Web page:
Google has long been hyping its plans for an e-bookstore, and that outlet was officially launched yesterday. Finally. The electronic bookstore offers 3 million books, it is selling books from 4,000 publishers, and it's offering millions of books for free.
There are a few things that defined the launch of this store as uniquely Google's. First, the service isn't going by the same name it was rumored to be called throughout the hype period. Rather than "Google Editions," we now have "Google eBooks." So, great.
Secondly, the launch was welcomed with vague excitement from The New York Times: "After years of planning and months of delays, the search giant Google started its e-book venture on Monday, creating a potentially robust competitor in the digital book market to Amazon, Barnes & Noble and Apple."
Potentially! But, you know, we'll see!
Oddly enough, the move has also attracted interest from unexpected places. The vapid celebrity gossip site PerezHilton.com put up a piece today entitled "Google Sells E-Books Now!" in which the author mused, "We're interested to see how this plays out, but we're a bit concerned. Is Google still going to let us search for the Barnes and Noble website? How about Borders? They're getting PRET-TY powerful! Will U pick up eBooks on Google?"
Well... will U?
People have been eager to deem Google's impending e-bookstore the Killer of All Other Things E-Readable since the company first hinted at entering this space. But, as you brilliant Internet Evolution readers are PRET-TY well aware, that's not what's going to happen.
But first, let's be nice and list some things that make Google's efforts here interesting.
One positive quality of the new service is that users can set up an account on Google eBooks and then read their books on just about any device. Regardless of which device users are reading on, their books will open to where they last left off. Further, independent bookstores that have partnered with Google will be able to sell Google's e-books on their own sites. This allows for these bookstores to get into the e-book game, and for consumers to do their shopping in more than one location.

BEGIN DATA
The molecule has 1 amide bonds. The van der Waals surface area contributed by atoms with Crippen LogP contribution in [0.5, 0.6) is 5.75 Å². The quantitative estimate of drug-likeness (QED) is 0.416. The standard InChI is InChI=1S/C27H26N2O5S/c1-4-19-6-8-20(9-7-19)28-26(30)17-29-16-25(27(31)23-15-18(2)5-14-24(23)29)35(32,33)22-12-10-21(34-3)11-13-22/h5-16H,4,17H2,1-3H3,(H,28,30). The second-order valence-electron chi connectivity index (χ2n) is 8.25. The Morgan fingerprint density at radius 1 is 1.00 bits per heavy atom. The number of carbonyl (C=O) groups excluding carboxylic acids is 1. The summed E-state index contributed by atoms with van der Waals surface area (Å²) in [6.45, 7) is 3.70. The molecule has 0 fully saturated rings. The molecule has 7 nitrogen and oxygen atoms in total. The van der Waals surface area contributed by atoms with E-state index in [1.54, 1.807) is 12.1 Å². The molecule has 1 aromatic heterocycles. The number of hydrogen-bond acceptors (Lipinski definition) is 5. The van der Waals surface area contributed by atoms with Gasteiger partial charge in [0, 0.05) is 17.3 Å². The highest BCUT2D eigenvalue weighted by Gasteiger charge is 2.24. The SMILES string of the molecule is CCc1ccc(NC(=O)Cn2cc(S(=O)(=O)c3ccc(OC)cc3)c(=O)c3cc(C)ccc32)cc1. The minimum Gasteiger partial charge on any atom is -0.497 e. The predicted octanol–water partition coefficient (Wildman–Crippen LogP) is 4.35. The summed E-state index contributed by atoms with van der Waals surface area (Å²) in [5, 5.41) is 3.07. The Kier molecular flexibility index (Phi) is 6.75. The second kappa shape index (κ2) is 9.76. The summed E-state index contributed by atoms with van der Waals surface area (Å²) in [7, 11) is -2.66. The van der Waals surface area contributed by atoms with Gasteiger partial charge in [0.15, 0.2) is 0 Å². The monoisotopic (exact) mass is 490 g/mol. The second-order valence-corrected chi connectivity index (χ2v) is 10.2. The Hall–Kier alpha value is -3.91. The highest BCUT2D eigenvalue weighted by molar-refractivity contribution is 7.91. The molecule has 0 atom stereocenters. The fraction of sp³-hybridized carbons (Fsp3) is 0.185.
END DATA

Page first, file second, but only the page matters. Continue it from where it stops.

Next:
Still, there are problems, some of which still involve Google's ambitious plan for scanning and cataloguing all books. Melville House Publishing, an independent publishing house, discussed in its MobyLives blog today some content issues with Google eBooks, such as incorrect metadata; and the fact that the first suggested listing for A Tale of Two Cities is incomplete -- volume II, sans volume I. Another listing for A Tale of Two Cities uses for its subtitle "Hard times for these times" -- the name of another Dickens novel. (As of press time, Dickens could not be reached to comment on this egregious error.)
Then there is the major issue of formats. While Google intends for its eBooks to be read on basically any device, consumers won't be able to read those eBooks purchased from Google eBookstore on the Amazon Kindle, because the Kindle doesn't support the ePub format.
That's more of a problem with Amazon than it is with Google, and it is detrimental to the consumer if all e-books are not compatible with all devices. But, unlike Amazon, Google doesn't have an e-reader of its own. Considering the average e-book reader is probably more interested in the device than the format, Google may lose out here to Kindle lovers.
Without an e-reader to sell, it remains to be seen whether what Google is offering is enough to attract many users. While Google is often perceived to be the master of all things, at the moment there doesn't seem to be very much that would sway readers to go with this service over an existing competitor's.
— Nicole Ferraro , Site Editor, Internet Evolution